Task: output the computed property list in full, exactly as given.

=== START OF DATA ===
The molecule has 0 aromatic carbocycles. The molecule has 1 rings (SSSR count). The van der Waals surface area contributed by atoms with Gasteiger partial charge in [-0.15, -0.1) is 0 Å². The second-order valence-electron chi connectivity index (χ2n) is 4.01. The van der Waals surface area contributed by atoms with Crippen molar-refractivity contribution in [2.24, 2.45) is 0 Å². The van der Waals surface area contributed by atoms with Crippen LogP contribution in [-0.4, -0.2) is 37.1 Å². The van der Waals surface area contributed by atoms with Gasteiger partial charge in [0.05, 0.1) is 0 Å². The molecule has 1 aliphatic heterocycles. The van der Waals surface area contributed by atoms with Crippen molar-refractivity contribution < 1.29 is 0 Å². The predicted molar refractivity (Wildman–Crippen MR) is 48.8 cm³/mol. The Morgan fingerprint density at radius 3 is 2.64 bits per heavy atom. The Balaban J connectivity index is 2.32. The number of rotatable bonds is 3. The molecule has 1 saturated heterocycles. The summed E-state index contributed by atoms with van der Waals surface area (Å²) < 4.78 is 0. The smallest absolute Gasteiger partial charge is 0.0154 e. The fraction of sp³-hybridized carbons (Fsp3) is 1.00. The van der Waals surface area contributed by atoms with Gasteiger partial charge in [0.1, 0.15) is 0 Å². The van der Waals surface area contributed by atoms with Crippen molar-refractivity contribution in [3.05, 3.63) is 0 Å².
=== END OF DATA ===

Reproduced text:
The molecule has 0 aromatic carbocycles. The molecule has 1 rings (SSSR count). The van der Waals surface area contributed by atoms with Gasteiger partial charge in [-0.15, -0.1) is 0 Å². The second-order valence-electron chi connectivity index (χ2n) is 4.01. The van der Waals surface area contributed by atoms with Crippen molar-refractivity contribution in [2.24, 2.45) is 0 Å². The van der Waals surface area contributed by atoms with Crippen LogP contribution in [-0.4, -0.2) is 37.1 Å². The van der Waals surface area contributed by atoms with Gasteiger partial charge in [0.05, 0.1) is 0 Å². The molecule has 1 aliphatic heterocycles. The van der Waals surface area contributed by atoms with Crippen molar-refractivity contribution < 1.29 is 0 Å². The predicted molar refractivity (Wildman–Crippen MR) is 48.8 cm³/mol. The Morgan fingerprint density at radius 3 is 2.64 bits per heavy atom. The Balaban J connectivity index is 2.32. The number of rotatable bonds is 3. The molecule has 1 saturated heterocycles. The summed E-state index contributed by atoms with van der Waals surface area (Å²) < 4.78 is 0. The smallest absolute Gasteiger partial charge is 0.0154 e. The fraction of sp³-hybridized carbons (Fsp3) is 1.00. The van der Waals surface area contributed by atoms with Gasteiger partial charge in [0.1, 0.15) is 0 Å². The van der Waals surface area contributed by atoms with Crippen molar-refractivity contribution in [3.05, 3.63) is 0 Å².